“This is plainly not the rare case where further judicial inquiry is warranted,” Rao wrote. “To begin with, Flynn agrees with the government’s motion to dismiss, and there has been no allegation that the motion reflects prosecutorial harassment. Additionally, the government’s motion includes an extensive discussion of newly discovered evidence casting Flynn’s guilt into doubt… Insufficient evidence is a quintessential justification for dismissing charges.”
Documents declassified in April indicate that FBI special agent Peter Strzok abruptly stopped the FBI from closing its investigation into Flynn in early January 2017 at the insistence of the FBI’s “7th floor” leadership after the bureau had uncovered “no derogatory information” on the incoming national security adviser.
Former FBI Director James Comey admitted last year he took advantage of the chaos in the early days of Trump's administration when he sent Strzok and Pientka to talk to Flynn.
Notes from the FBI's head of counterintelligence, Bill Priestap, seem to show him casting doubt on the plan to interview Flynn, asking: “What is our goal? Truth/Admission or to get him to lie, so we can prosecute him or get him fired?”
Flynn, who was Trump's first national security adviser, pleaded guilty in December 2017 to lying to FBI investigators about his December 2016 conversations with a Russian envoy about a United Nations resolution on Israel and sanctions. But Flynn now claims he was set up by the FBI, and the Justice Department is seeking to drop the case. The appeals court ordered the lower court to make that happen.
Wilkins said the appeals court majority got it wrong.
“It is a great irony that, in finding the District Court to have exceeded its jurisdiction, this Court so grievously oversteps its own. This appears to be the first time that we have issued a writ of mandamus to compel a district court to rule in a particular manner on a motion without first giving the lower court a reasonable opportunity to issue its own ruling,” Wilkins wrote. “Both this Court and the Supreme Court regularly permit the participation of amici in the criminal context, however, and there is no readily apparent reason why, in appropriate circumstances, a district court might not exercise its inherent power to do the same.”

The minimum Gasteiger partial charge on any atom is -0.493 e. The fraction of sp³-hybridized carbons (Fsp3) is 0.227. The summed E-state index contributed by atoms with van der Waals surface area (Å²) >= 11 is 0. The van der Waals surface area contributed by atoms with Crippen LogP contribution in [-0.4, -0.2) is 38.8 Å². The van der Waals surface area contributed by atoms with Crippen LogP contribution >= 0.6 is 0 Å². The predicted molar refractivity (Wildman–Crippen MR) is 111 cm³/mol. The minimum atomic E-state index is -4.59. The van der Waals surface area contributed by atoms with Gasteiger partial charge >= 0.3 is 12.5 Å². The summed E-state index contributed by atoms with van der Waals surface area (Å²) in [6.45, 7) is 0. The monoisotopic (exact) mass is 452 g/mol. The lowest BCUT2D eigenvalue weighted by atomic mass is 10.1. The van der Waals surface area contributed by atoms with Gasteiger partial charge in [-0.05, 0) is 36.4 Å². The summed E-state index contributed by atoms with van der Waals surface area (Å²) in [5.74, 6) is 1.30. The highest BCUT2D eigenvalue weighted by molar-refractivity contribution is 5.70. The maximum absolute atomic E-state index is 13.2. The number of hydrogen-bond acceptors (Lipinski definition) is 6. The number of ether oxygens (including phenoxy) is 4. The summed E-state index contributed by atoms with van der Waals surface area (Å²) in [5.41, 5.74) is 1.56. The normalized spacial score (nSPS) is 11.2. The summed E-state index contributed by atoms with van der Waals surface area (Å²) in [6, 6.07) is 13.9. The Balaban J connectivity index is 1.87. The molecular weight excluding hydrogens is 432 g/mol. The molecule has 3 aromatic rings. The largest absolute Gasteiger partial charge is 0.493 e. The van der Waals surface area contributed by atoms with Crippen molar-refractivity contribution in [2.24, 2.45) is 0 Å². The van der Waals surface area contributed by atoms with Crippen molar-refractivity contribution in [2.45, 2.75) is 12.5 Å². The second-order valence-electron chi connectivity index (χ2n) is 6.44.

Gleeson has argued the Justice Department engaged in “a gross abuse of prosecutorial power” in moving to dismiss the Flynn case. Flynn’s team countered that “the irony and sheer duplicity of Amicus’s accusations against the Justice Department now — which is finally exposing the truth — is stunning.”
Rao said Wednesday that the dissent by Wilkins “minimizes the import of the district court’s orders” because Sullivan “has appointed one private citizen to argue that another citizen should be deprived of his liberty regardless of whether the Executive Branch is willing to pursue the charges.” She said. “The dissent fails to justify the district court’s unprecedented intrusions on individual liberty and the Executive’s charging authority.”
“Each of our three coequal branches should be encouraged to self-correct when it errs. If evidence comes to light calling into question the integrity or purpose of an underlying criminal investigation, the Executive Branch must have the authority to decide that further prosecution is not in the interest of justice,” Rao concluded.